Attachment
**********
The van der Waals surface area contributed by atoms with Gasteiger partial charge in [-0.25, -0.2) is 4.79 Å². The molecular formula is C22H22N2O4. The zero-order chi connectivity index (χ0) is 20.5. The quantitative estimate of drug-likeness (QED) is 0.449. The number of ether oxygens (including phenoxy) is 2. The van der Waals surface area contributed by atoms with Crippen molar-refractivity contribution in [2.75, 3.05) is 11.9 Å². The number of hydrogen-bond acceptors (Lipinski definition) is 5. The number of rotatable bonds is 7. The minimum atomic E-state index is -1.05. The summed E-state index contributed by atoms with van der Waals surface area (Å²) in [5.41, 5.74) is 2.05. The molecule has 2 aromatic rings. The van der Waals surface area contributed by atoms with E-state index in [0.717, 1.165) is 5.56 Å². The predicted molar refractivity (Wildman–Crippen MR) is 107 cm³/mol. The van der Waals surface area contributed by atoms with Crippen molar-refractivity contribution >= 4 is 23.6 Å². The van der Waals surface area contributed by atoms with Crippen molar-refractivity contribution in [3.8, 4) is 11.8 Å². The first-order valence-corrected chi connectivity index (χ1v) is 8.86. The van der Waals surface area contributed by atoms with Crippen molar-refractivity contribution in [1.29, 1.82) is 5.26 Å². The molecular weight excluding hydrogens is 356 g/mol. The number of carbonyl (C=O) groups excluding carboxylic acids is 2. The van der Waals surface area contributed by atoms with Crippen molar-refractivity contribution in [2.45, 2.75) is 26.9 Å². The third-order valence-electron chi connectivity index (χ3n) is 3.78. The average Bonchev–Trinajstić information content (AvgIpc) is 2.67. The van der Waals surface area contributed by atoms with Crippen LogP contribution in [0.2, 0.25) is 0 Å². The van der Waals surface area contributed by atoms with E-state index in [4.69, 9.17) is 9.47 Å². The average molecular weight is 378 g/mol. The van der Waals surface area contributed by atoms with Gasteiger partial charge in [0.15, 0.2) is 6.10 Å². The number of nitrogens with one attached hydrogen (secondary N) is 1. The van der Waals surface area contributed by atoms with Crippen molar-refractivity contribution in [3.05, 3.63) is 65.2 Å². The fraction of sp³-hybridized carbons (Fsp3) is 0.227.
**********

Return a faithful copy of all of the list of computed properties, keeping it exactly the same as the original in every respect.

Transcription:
The van der Waals surface area contributed by atoms with Gasteiger partial charge in [-0.25, -0.2) is 4.79 Å². The molecular formula is C22H22N2O4. The zero-order chi connectivity index (χ0) is 20.5. The quantitative estimate of drug-likeness (QED) is 0.449. The number of ether oxygens (including phenoxy) is 2. The van der Waals surface area contributed by atoms with Crippen molar-refractivity contribution in [2.75, 3.05) is 11.9 Å². The number of hydrogen-bond acceptors (Lipinski definition) is 5. The number of rotatable bonds is 7. The minimum atomic E-state index is -1.05. The summed E-state index contributed by atoms with van der Waals surface area (Å²) in [5.41, 5.74) is 2.05. The molecule has 2 aromatic rings. The van der Waals surface area contributed by atoms with E-state index in [0.717, 1.165) is 5.56 Å². The predicted molar refractivity (Wildman–Crippen MR) is 107 cm³/mol. The van der Waals surface area contributed by atoms with Crippen molar-refractivity contribution >= 4 is 23.6 Å². The van der Waals surface area contributed by atoms with Crippen molar-refractivity contribution in [3.8, 4) is 11.8 Å². The first-order valence-corrected chi connectivity index (χ1v) is 8.86. The van der Waals surface area contributed by atoms with Crippen molar-refractivity contribution in [1.29, 1.82) is 5.26 Å². The molecular weight excluding hydrogens is 356 g/mol. The number of carbonyl (C=O) groups excluding carboxylic acids is 2. The van der Waals surface area contributed by atoms with Crippen molar-refractivity contribution in [2.45, 2.75) is 26.9 Å². The third-order valence-electron chi connectivity index (χ3n) is 3.78. The average Bonchev–Trinajstić information content (AvgIpc) is 2.67. The van der Waals surface area contributed by atoms with Crippen LogP contribution in [0.2, 0.25) is 0 Å². The van der Waals surface area contributed by atoms with E-state index in [4.69, 9.17) is 9.47 Å². The average molecular weight is 378 g/mol. The van der Waals surface area contributed by atoms with Gasteiger partial charge in [0.15, 0.2) is 6.10 Å². The number of nitrogens with one attached hydrogen (secondary N) is 1. The van der Waals surface area contributed by atoms with Crippen molar-refractivity contribution in [3.05, 3.63) is 65.2 Å². The fraction of sp³-hybridized carbons (Fsp3) is 0.227.